Report and Toolkit to Support Learned Society Publishers Transition to Immediate Open Access | Plan S

“cOAlition S aims to work with publishers, societies, consortia, and other stakeholders to accelerate the transition to Open Access. One of the current priorities is to develop clearer approaches to transformative arrangements towards full and immediate Open Access. Today an independent report and toolkit are launched to do just this.

This work was commissioned by Wellcome and UK Research and Innovation (UKRI) – two UK members of cOAlition S – in partnership with the Association of Learned & Professional Society Publishers (ALPSP). Information Power were appointed to lead the project.

The resulting report and toolkit are designed to help support learned society publishers to accelerate their transition to Open Access, and enter into transformative agreements that unlock a multi-year transitional pathway compliant with Plan S for hybrid Open Access titles. All outputs are available under a CC-BY licence at: https://doi.org/10.6084/m9.figshare.c.4561397 …”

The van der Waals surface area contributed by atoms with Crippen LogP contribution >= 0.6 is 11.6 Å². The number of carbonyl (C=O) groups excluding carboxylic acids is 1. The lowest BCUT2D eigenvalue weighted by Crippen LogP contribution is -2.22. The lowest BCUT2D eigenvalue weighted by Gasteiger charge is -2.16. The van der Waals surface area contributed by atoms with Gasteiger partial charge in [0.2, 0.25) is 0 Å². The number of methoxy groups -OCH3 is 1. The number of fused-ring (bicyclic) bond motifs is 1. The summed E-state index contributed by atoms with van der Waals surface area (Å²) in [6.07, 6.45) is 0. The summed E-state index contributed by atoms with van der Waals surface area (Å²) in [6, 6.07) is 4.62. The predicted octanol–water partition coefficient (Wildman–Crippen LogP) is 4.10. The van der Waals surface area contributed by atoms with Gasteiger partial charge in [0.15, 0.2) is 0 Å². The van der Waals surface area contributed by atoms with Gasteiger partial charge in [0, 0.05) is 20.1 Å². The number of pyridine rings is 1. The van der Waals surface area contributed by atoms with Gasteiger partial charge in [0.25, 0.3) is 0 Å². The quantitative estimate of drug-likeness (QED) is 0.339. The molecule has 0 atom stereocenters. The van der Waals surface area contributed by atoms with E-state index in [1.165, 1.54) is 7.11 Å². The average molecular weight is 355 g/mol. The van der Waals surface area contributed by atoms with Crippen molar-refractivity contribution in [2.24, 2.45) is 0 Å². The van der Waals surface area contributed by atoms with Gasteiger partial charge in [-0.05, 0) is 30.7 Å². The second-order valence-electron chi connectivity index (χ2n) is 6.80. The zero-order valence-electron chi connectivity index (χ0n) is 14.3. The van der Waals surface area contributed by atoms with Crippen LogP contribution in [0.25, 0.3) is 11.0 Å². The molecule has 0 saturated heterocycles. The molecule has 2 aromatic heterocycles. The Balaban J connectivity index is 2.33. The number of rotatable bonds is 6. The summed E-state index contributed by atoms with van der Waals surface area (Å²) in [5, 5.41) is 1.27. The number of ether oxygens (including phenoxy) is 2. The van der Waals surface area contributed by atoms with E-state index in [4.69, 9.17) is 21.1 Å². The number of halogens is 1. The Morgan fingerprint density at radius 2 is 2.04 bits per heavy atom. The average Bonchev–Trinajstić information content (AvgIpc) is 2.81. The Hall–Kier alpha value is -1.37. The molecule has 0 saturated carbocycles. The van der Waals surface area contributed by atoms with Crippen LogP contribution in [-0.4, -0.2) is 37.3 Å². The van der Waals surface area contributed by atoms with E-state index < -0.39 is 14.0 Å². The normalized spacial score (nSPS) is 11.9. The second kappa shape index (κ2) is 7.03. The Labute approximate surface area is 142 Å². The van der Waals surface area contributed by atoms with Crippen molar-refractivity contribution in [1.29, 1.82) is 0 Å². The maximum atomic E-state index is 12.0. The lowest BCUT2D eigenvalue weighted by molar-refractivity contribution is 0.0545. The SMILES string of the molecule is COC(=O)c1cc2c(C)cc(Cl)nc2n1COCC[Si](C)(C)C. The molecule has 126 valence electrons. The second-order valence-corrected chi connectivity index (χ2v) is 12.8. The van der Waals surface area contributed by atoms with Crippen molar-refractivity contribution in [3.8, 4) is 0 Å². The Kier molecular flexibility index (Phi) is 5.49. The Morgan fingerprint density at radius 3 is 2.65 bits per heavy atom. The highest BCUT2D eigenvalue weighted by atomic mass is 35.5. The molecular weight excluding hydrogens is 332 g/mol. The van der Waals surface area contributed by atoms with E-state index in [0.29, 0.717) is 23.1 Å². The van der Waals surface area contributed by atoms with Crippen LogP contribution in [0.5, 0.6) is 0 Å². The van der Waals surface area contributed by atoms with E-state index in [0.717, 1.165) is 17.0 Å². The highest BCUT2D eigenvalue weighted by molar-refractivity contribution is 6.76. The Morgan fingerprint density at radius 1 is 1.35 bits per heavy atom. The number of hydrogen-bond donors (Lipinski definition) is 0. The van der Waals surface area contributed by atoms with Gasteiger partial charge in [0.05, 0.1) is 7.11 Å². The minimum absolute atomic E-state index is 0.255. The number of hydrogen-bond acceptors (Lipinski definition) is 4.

Society Publishers Accelerating Open Access and Plan S – Final Project Report

The final project report from the Society Publishers Accelerating Open access and Plan S (SPA-OPS) project. The report presents the results of work to identify and assess a range of potential models through which learned societies could successfully transition to the requirements of Plans S. Based on the research undertaken, the report sets out recommendations for learned society publishers and other stakeholders committed to supporting them in making this transition. This work was conducted by Alicia Wise and Lorraine Estelle of Information Power. The SPA-OPS project was commissioned by Wellcome, UKRI, and the Association of Learned and Professional Society Publishers (ALPSP).

The road to OA: Starting or flipping a journal

“One theme that has emerged throughout the transition to OA, and that we see among the OA journals using Scholastica, is there is not a one-size-fits-all approach to funding. To publish a sustainable OA journal, it’s important to consider different funding avenues as well as mixed models. Options include:

Institutional subsidies: a library publishing program or university department supports the journal
Endowments/grants: the journal relies on contributions to cover costs (the Open Access Directory has a list of OA publication funds)
Article processing charges (APCs): a fee is charged when an article is accepted to cover production costs
Submission fees: a fee is charged when submitting a manuscript for peer review

University departments and libraries are good places to start to learn more about institutional and external funding options available in your journal discipline….

All new or flipped OA journals should also consider key publishing areas including: